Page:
At Nanar, Support For Oil Refinery Invites Social Boycott, Hostility

Almost each of 42,000 villagers who has been served notice for land acquisition owns an ancestral house, which has been in existence for almost 50 to 100 years.

Written by Shubhangi Khapre | Ratnagiri | Updated: May 1, 2018 6:39:03 am
Support For Oil Refinery Invites Social Boycott Salman Solkar says won’t part with an inch of land. Shubhangi Khapre

FAZAL ABBAS Solkar (55), a fisherman from Ingelwadi village in Nanar is up in arms against the West Coast Oil Refinery. Almost 2,900 villagers, who are into fishing like their ancestors, are neither losing their land nor homes to the proposed greenfield oil refinery at Nanar in Ratnagiri district in the Konkan region. Yet, they are in the forefront leading the anti-refinery agitation fearing the oil refinery effluent would lead to sea pollution, robbing them of their livelihood.

Solkar, who has mastered the fishing trade over the last three decades, earns Rs 1,500 to Rs 2,000 daily. The fisherman, who attended the Urdu Nanar School till Class VII, believes that the refinery would be detrimental to fishing along the coastal creek. The project, he says would force them to venture deep sea, which would make their earnings uncertain. Across Nanar, fishermen to farmers have joined hands to protest the project. Even a single voice in support of the refinery is immediately silenced or invites a social boycott. The Centre and the Maharashtra government had approved the proposal to build the refinery in December 2015.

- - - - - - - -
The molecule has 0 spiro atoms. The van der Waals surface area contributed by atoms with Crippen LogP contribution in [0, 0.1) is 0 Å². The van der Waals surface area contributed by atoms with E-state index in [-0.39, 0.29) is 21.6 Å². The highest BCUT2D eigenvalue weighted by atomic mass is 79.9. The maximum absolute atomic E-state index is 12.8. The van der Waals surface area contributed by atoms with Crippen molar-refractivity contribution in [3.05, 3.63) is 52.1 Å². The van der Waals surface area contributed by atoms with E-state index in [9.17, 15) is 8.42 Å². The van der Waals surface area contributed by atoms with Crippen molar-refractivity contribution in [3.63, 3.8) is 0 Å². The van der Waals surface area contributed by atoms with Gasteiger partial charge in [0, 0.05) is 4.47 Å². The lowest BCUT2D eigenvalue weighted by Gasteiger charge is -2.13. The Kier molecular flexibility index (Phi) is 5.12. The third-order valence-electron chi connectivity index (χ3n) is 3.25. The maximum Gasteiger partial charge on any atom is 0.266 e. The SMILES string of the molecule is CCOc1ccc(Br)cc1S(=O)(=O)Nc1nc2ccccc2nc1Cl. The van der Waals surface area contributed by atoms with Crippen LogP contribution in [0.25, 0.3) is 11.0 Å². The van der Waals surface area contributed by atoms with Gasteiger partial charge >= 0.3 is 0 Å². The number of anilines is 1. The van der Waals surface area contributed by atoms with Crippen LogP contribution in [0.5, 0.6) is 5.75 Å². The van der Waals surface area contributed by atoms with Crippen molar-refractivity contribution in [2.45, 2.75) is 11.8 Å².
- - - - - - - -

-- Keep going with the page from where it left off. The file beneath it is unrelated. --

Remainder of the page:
The refinery is being promoted by three state-owned companies — Indian Oil Corporation Limited, Hindustan Petroleum Corporation Limited (HPCL) and Bharat Petroleum Corporation Limited (HPCL). It is estimated to bring investments worth Rs 3 lakh crore and generate one lakh jobs. However, the government’s pitch of development has failed to strike a chord with the villagers. Salman Solkar, who owns a big fishing boat, employing eight persons, warns: “There is no question of allowing any pro-refinery sentiment. Anybody trying to debate invites even physical attack, as people fear big projects would destabilise their trade.”

The signs of social acrimony is evident as villager Pandharnath Ambellkar’s support to the refinery at a village get-together had proved costly. Ambellkar (25) from Kumbhavade had tried to reason how mega projects would boost Konkan’s welfare. Following this, the villagers had decided not to travel in his luxury buses plying daily between Ratnagiri to Mumbai. He has also been asked not to use the well for cleaning buses.

Another farmer, Ramesh Raghunath Kirkire of Nanar, who cultivates mangoes on 10 acres, had given the nod for a survey on his land that was shortlisted for acquisition. The villagers cut off all communication and stopped inviting him for meetings. His uncle, a doctor in the neighbourhood, also faced their wrath for a few weeks, as people sought out doctors in the neighbouring village.

Harishchandra Ganpat Shinde (29), a marginal farmer in Dattawadi village, has taken an oath in the presence of ‘gram devta’ (village temple diety) not to part with an inch of land. Apart from his own land, he labours on his cousin’s land. Living in the comforts of a sprawling home, Shinde believes parting with his ancestral home and land was unwise even if it promises him crores.

The majority of the 17 villages across Rajapur taluka in Ratnagiri are fiercely but silently waging a battle against the government’s decision to acquire land. Huddled in village temples, a handful of decision-makers ensure that villagers take an oath in the presence of the ‘gram devta’ not to part with their land and homes. It follows with strict unwritten guidelines that anybody who violates the rules would face consequences. The rules transcend beyond villages and applies to their kith and kin, who have migrated to Mumbai for jobs.